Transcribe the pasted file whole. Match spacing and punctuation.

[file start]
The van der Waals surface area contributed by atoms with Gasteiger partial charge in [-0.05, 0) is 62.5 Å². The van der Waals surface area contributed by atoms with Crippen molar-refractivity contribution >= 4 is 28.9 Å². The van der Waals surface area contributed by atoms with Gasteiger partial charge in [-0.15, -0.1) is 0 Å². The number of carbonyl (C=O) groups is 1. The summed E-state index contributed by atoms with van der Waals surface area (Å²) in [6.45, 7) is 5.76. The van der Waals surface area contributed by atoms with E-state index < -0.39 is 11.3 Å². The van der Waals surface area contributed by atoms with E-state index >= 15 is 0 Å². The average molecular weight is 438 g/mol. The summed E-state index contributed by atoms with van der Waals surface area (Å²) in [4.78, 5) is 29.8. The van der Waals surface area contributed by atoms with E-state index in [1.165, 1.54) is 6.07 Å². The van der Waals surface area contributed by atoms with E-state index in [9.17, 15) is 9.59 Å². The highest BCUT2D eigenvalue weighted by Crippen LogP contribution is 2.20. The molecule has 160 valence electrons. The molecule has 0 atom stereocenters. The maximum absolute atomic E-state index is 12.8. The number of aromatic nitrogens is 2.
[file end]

The van der Waals surface area contributed by atoms with Gasteiger partial charge in [-0.05, 0) is 62.5 Å². The van der Waals surface area contributed by atoms with Crippen molar-refractivity contribution >= 4 is 28.9 Å². The van der Waals surface area contributed by atoms with Gasteiger partial charge in [-0.15, -0.1) is 0 Å². The number of carbonyl (C=O) groups is 1. The summed E-state index contributed by atoms with van der Waals surface area (Å²) in [6.45, 7) is 5.76. The van der Waals surface area contributed by atoms with E-state index < -0.39 is 11.3 Å². The van der Waals surface area contributed by atoms with E-state index >= 15 is 0 Å². The average molecular weight is 438 g/mol. The summed E-state index contributed by atoms with van der Waals surface area (Å²) in [4.78, 5) is 29.8. The van der Waals surface area contributed by atoms with E-state index in [1.165, 1.54) is 6.07 Å². The van der Waals surface area contributed by atoms with E-state index in [9.17, 15) is 9.59 Å². The highest BCUT2D eigenvalue weighted by Crippen LogP contribution is 2.20. The molecule has 160 valence electrons. The molecule has 0 atom stereocenters. The maximum absolute atomic E-state index is 12.8. The number of aromatic nitrogens is 2.